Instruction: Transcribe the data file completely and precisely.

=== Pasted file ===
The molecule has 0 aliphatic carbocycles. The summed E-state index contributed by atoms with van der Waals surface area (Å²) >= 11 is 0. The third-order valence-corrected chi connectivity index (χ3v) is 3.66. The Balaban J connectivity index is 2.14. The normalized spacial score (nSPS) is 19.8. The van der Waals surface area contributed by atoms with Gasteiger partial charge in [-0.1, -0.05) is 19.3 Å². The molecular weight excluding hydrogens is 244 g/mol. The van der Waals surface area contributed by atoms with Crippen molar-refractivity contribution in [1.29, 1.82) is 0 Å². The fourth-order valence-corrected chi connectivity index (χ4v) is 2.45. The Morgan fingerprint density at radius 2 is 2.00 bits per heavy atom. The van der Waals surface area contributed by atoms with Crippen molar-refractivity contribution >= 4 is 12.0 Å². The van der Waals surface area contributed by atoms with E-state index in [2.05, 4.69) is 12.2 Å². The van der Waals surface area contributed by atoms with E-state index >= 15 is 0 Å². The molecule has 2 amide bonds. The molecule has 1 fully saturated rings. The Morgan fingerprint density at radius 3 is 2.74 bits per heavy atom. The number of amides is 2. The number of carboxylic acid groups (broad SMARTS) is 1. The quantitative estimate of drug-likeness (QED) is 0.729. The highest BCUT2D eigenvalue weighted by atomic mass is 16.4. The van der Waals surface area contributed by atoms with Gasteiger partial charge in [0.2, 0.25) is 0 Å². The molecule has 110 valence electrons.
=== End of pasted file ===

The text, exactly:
The molecule has 0 aliphatic carbocycles. The summed E-state index contributed by atoms with van der Waals surface area (Å²) >= 11 is 0. The third-order valence-corrected chi connectivity index (χ3v) is 3.66. The Balaban J connectivity index is 2.14. The normalized spacial score (nSPS) is 19.8. The van der Waals surface area contributed by atoms with Gasteiger partial charge in [-0.1, -0.05) is 19.3 Å². The molecular weight excluding hydrogens is 244 g/mol. The van der Waals surface area contributed by atoms with Crippen molar-refractivity contribution in [1.29, 1.82) is 0 Å². The fourth-order valence-corrected chi connectivity index (χ4v) is 2.45. The Morgan fingerprint density at radius 2 is 2.00 bits per heavy atom. The van der Waals surface area contributed by atoms with Crippen molar-refractivity contribution >= 4 is 12.0 Å². The van der Waals surface area contributed by atoms with E-state index in [2.05, 4.69) is 12.2 Å². The van der Waals surface area contributed by atoms with E-state index >= 15 is 0 Å². The molecule has 2 amide bonds. The molecule has 1 fully saturated rings. The Morgan fingerprint density at radius 3 is 2.74 bits per heavy atom. The number of amides is 2. The number of carboxylic acid groups (broad SMARTS) is 1. The quantitative estimate of drug-likeness (QED) is 0.729. The highest BCUT2D eigenvalue weighted by atomic mass is 16.4. The van der Waals surface area contributed by atoms with Gasteiger partial charge in [0.2, 0.25) is 0 Å². The molecule has 110 valence electrons.